• the ATC 89 can be configured to route vehicles 10 to and from airway including based on dynamically changing airway, and to keep lateral separations between vehicles operating in the same airway or at the same altitude and in the same proximity or geography, and with collision avoidance through ATC 89 over wireless networks.
  • multiple ATC 89 systems can manage vehicles 10 over a geographic region with existing wireless networks providing connectivity to the vehicles 10 .
  • the boundaries can be based on Zip code boundaries or some other existing boundary.
  • the multiple ATC 89 systems can manage vehicles 10 in their region based on these boundaries, coordinate vehicle 10 traffic between regions, provide redundant coverage for adjacent regions, etc. Also, with the boundaries, the ATC 89 systems can develop, manage, and integrate airway with the boundaries.
  • the distance between vehicles 10 is standardized and set based on the purpose of a particular flying airway.
  • the airway may be an entry and exit airway allowing for vehicles 10 taking off to enter the ATC 89 , an intermediate airway that allows for some speed but also puts vehicles 10 in a position to move into an entry/exit airway, a high-speed airway (express) at a higher altitude allowing for vehicles 10 to quickly reach their destination, and the like.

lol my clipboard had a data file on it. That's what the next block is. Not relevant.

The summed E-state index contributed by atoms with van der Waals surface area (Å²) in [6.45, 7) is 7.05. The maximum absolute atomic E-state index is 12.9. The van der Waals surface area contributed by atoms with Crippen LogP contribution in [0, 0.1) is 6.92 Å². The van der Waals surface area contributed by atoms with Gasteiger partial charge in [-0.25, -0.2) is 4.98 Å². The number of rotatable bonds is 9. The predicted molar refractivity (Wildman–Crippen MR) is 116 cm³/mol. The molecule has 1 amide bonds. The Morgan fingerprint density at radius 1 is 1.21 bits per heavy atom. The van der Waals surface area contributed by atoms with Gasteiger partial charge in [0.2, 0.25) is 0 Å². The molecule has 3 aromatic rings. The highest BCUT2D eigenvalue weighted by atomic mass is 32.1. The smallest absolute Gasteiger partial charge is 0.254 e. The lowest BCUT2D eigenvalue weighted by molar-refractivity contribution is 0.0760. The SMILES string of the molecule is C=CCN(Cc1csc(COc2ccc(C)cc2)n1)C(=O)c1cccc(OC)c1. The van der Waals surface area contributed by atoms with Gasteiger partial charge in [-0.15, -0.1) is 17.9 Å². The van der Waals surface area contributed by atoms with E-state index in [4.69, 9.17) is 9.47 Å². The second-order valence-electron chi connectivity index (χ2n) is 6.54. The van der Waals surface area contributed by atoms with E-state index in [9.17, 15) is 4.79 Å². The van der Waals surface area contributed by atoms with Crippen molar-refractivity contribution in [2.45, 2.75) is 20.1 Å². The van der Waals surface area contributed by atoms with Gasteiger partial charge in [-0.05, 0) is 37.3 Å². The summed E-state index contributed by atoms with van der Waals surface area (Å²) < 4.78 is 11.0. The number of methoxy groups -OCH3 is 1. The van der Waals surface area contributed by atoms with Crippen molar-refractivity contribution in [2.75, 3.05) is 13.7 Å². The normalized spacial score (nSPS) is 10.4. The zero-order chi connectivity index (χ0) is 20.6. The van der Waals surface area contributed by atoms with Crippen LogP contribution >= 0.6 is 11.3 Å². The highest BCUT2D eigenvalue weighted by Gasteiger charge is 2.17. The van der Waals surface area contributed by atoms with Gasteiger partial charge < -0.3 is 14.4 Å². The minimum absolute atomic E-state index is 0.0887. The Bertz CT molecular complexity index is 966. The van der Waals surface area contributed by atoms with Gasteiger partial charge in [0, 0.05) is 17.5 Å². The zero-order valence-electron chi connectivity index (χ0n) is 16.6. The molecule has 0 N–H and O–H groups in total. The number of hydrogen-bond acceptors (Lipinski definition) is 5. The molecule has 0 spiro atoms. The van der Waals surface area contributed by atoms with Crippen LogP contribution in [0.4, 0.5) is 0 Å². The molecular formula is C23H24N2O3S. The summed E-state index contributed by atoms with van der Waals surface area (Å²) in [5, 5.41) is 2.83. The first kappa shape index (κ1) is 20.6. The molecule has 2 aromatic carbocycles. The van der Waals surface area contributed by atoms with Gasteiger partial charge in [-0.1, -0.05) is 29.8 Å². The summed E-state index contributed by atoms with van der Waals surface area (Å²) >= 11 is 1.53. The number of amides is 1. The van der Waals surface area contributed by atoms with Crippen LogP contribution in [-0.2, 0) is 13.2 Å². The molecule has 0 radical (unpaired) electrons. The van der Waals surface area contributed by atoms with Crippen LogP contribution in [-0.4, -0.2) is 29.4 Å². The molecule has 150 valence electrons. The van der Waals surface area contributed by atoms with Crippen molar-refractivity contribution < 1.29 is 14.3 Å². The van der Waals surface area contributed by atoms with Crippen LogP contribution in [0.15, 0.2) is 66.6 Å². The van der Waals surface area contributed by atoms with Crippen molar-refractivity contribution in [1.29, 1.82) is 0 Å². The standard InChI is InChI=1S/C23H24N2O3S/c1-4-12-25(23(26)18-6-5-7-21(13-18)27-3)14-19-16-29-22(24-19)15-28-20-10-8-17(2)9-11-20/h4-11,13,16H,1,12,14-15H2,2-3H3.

• standard distances between vehicles 10 may be closer in lower altitude/entry and exit airways where vehicle 10 speeds may be lower than higher altitude airways.
  • Standard distances between vehicles 10 may be further in high altitude airways due to increased speed of the vehicles 10 and allow for more time for speed and course corrections and to avoid collisions.